September 6, 2016

Marking the Infinite: Contemporary Women Artists from Aboriginal Australia

Newcomb Art Museum of Tulane University
Marking the Infinite, installation view. Photo: Jeffery Johnston. Courtesy Newcomb Art Museum of Tulane University.
Newcomb Art MuseumMarking the Infinite: Contemporary Women Artists from Aboriginal Australia

Their subject matter ranges from remote celestial bodies and indigenous flora to venerable crafts traditions and ceremonies. Steeped in ancient cultural practices, the works are specific to each artist. Yet they also speak to universal contemporary themes, with every mark invoking natural and cosmological cycles that bring perspective to the human condition.

The exhibition is drawn from the Miami-based Dennis and Debra Scholl collection, considered the most important private holding of Aboriginal Australian contemporary art in America. Reflecting on his initial interest in the work, Dennis observed, “I was struck by the relationships of the artists to their ancestral land, each other, and to their communities.” He continued, “Having found these artists so personally compelling, I wanted to help bring their work to audiences across North America.”

A major catalogue accompanies the exhibition and features essays by leading experts in the field, including renowned Aboriginal curators Hetti Perkins, Tina Baum, and Cara Pinchbeck, as well as anthropologists Howard Morphy and John Carty.

The show runs August 20 through December 30, with a public reception on Wednesday, September 7. The evening will commence with a talk by collector Dennis Scholl and exhibition curator Henry Skerritt from 6:30 to 7:30pm in the Woldenberg Art Center’s Freeman Auditorium. The reception will immediately follow.

Other exhibition-related events include a talk on September 28 by Dr. Michael Cunningham, Department of Psychology, Tulane University about “Tulane’s Aboriginal Australia Community Development Program” and a film series presenting Ten Canoes on October 4; Rabbit Proof Fence on October 18; and two short documentaries on exhibition artists Nyapanyapa Yunupingu and Angelina Pwerle on November 16. All events are free and open to the public.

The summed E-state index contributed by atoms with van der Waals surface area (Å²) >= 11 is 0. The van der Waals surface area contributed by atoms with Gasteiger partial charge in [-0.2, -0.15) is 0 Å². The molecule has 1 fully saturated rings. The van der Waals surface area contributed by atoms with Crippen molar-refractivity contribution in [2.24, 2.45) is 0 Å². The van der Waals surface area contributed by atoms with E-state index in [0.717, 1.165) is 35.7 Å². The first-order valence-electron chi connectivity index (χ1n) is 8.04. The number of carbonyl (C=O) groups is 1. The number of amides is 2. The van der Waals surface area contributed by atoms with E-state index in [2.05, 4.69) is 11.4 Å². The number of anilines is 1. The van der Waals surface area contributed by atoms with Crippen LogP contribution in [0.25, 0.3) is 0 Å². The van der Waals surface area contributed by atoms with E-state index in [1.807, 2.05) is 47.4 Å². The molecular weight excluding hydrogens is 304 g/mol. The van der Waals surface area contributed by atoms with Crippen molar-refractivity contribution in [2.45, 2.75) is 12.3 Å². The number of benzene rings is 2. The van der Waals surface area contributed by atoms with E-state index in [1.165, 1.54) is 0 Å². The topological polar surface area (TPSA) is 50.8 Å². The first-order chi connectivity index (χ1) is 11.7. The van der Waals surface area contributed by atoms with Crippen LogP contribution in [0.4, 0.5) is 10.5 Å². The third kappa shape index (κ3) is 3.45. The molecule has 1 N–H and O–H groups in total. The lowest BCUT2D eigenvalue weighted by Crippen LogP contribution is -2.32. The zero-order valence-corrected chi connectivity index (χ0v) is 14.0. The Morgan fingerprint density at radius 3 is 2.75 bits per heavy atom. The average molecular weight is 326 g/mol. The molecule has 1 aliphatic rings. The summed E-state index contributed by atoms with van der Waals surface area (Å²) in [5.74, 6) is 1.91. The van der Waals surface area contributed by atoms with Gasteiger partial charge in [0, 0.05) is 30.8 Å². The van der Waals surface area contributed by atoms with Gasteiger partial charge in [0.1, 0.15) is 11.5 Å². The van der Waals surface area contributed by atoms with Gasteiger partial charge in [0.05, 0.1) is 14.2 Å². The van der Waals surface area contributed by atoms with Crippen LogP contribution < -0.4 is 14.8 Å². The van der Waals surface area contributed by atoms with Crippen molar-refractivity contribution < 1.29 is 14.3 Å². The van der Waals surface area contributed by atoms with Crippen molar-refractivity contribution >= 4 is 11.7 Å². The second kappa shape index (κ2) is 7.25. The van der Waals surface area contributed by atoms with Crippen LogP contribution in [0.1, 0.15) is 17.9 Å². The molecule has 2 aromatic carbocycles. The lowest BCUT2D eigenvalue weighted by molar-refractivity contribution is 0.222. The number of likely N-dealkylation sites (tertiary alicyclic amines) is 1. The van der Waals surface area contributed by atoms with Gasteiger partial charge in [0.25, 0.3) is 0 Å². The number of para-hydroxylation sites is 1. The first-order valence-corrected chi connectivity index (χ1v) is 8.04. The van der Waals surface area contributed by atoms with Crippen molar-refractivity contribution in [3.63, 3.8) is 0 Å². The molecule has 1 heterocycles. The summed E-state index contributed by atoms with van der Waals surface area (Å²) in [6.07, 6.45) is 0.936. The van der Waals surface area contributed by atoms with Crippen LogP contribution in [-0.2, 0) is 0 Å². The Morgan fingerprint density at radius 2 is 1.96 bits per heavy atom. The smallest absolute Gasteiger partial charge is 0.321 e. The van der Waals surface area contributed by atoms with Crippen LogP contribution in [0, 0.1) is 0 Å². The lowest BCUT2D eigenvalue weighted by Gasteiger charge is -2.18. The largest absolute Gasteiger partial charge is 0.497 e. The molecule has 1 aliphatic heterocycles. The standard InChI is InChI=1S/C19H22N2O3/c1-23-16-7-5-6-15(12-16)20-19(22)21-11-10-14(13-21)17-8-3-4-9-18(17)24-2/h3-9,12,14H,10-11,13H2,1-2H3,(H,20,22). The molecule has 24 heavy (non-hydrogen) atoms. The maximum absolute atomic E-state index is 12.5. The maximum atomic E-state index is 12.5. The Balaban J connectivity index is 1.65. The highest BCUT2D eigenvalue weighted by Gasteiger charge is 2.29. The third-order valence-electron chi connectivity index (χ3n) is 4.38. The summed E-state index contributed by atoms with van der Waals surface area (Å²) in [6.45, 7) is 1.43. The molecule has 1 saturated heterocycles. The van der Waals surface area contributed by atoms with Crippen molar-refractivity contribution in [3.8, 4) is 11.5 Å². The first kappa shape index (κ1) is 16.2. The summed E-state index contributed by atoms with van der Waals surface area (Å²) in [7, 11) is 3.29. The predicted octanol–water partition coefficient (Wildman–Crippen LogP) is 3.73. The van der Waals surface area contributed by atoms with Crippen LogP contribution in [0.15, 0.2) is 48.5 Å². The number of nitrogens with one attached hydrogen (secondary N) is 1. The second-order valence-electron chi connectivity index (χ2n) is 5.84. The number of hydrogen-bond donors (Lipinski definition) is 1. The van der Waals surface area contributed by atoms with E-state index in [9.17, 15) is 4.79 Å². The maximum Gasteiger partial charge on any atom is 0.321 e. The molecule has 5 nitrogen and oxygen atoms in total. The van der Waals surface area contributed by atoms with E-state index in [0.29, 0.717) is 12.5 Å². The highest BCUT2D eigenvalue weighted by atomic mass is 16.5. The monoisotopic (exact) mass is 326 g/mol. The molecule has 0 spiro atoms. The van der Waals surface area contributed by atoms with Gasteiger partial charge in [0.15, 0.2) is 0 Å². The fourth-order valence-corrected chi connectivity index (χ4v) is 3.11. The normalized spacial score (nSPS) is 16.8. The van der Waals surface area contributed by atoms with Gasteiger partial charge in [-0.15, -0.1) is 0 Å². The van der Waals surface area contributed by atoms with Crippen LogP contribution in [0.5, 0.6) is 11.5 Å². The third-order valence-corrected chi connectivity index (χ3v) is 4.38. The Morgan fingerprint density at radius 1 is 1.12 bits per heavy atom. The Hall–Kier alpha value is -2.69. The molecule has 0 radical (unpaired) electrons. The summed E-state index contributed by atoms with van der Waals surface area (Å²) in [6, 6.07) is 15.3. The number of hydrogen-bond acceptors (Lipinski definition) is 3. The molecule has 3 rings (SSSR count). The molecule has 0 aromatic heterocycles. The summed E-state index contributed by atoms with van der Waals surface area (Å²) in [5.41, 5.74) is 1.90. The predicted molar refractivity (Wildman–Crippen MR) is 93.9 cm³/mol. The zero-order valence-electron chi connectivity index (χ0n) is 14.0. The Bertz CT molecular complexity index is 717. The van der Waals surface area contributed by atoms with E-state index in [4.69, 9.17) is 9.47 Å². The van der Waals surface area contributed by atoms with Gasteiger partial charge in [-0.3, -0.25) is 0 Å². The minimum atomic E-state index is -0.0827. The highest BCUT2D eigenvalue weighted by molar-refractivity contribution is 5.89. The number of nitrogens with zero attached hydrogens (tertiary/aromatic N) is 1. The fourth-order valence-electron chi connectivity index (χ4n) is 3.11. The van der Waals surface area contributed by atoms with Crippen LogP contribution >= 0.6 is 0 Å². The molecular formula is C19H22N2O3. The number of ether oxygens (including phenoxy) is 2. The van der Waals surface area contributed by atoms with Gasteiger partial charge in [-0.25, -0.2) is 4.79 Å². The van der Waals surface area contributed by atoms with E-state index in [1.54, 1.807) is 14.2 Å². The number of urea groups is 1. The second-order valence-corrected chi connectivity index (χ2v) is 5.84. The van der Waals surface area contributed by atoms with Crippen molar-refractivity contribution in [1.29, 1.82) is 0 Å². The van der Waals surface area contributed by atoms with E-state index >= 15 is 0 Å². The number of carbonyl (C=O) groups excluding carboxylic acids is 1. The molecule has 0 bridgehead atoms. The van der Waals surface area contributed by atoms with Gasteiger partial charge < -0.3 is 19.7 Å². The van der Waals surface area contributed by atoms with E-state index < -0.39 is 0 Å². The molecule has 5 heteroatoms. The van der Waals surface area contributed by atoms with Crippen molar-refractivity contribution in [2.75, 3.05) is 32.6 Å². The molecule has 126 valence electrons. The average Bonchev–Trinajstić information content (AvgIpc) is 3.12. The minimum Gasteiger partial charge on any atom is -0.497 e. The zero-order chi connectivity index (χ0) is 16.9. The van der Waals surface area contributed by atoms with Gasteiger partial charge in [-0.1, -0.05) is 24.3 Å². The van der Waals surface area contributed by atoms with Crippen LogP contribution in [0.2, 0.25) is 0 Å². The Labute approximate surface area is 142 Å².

Marking the Infinite originated at the Nevada Museum of Art in Reno, Nevada and was organized by William Fox, Director, Center for Art and Environment, and Henry Skerritt, Curator, Kluge-Ruhe Aboriginal Art Collection of the University of Virginia. The exhibition is drawn from the collection of Debra and Dennis Scholl and at the Newcomb Art Museum was coordinated by Anna Mecugni, curator and Monica Ramirez-Montagut, director.


About the Newcomb Art Museum
The Newcomb Art Museum of Tulane University builds on the Newcomb College legacy of education, social enterprise, and artistic experience. Presenting inspiring exhibitions and programs that engage communities both on and off campus, the museum fosters the creative exchange of ideas and cross-disciplinary collaborations around innovative art and design. The museum preserves and advances scholarship on the Newcomb and Tulane art collections. Free and open to public, the museum’s hours are Tuesday through Friday, 10am to 5pm; Saturday and Sunday 11am to 4pm; and by appointment.


Marking the Infinite: Contemporary Women Artists from Aboriginal Australia to debut at Tulane University

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